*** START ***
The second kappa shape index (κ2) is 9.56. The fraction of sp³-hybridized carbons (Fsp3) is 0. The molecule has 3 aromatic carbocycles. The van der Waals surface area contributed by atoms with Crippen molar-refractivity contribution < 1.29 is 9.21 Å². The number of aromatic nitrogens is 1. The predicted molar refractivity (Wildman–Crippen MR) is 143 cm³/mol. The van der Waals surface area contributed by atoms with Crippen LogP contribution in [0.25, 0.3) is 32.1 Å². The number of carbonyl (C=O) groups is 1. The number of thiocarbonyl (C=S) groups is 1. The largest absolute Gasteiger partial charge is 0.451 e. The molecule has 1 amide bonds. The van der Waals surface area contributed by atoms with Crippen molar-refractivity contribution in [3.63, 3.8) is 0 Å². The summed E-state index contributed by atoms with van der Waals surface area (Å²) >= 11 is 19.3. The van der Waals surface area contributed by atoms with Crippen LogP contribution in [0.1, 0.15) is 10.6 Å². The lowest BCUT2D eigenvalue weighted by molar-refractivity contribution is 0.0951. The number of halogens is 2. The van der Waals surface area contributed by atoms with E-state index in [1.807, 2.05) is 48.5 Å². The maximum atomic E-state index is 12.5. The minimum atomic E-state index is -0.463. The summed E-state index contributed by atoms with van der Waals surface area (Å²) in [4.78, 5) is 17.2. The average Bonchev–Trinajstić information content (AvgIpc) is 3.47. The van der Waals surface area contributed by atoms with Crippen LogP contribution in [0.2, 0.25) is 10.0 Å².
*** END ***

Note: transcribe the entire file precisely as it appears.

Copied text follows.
The second kappa shape index (κ2) is 9.56. The fraction of sp³-hybridized carbons (Fsp3) is 0. The molecule has 3 aromatic carbocycles. The van der Waals surface area contributed by atoms with Crippen molar-refractivity contribution < 1.29 is 9.21 Å². The number of aromatic nitrogens is 1. The predicted molar refractivity (Wildman–Crippen MR) is 143 cm³/mol. The van der Waals surface area contributed by atoms with Crippen LogP contribution in [0.25, 0.3) is 32.1 Å². The number of carbonyl (C=O) groups is 1. The number of thiocarbonyl (C=S) groups is 1. The largest absolute Gasteiger partial charge is 0.451 e. The molecule has 1 amide bonds. The van der Waals surface area contributed by atoms with Crippen molar-refractivity contribution in [3.63, 3.8) is 0 Å². The summed E-state index contributed by atoms with van der Waals surface area (Å²) >= 11 is 19.3. The van der Waals surface area contributed by atoms with Crippen LogP contribution in [0.1, 0.15) is 10.6 Å². The lowest BCUT2D eigenvalue weighted by molar-refractivity contribution is 0.0951. The number of halogens is 2. The van der Waals surface area contributed by atoms with E-state index in [1.807, 2.05) is 48.5 Å². The maximum atomic E-state index is 12.5. The minimum atomic E-state index is -0.463. The summed E-state index contributed by atoms with van der Waals surface area (Å²) in [4.78, 5) is 17.2. The average Bonchev–Trinajstić information content (AvgIpc) is 3.47. The van der Waals surface area contributed by atoms with Crippen LogP contribution in [0.2, 0.25) is 10.0 Å².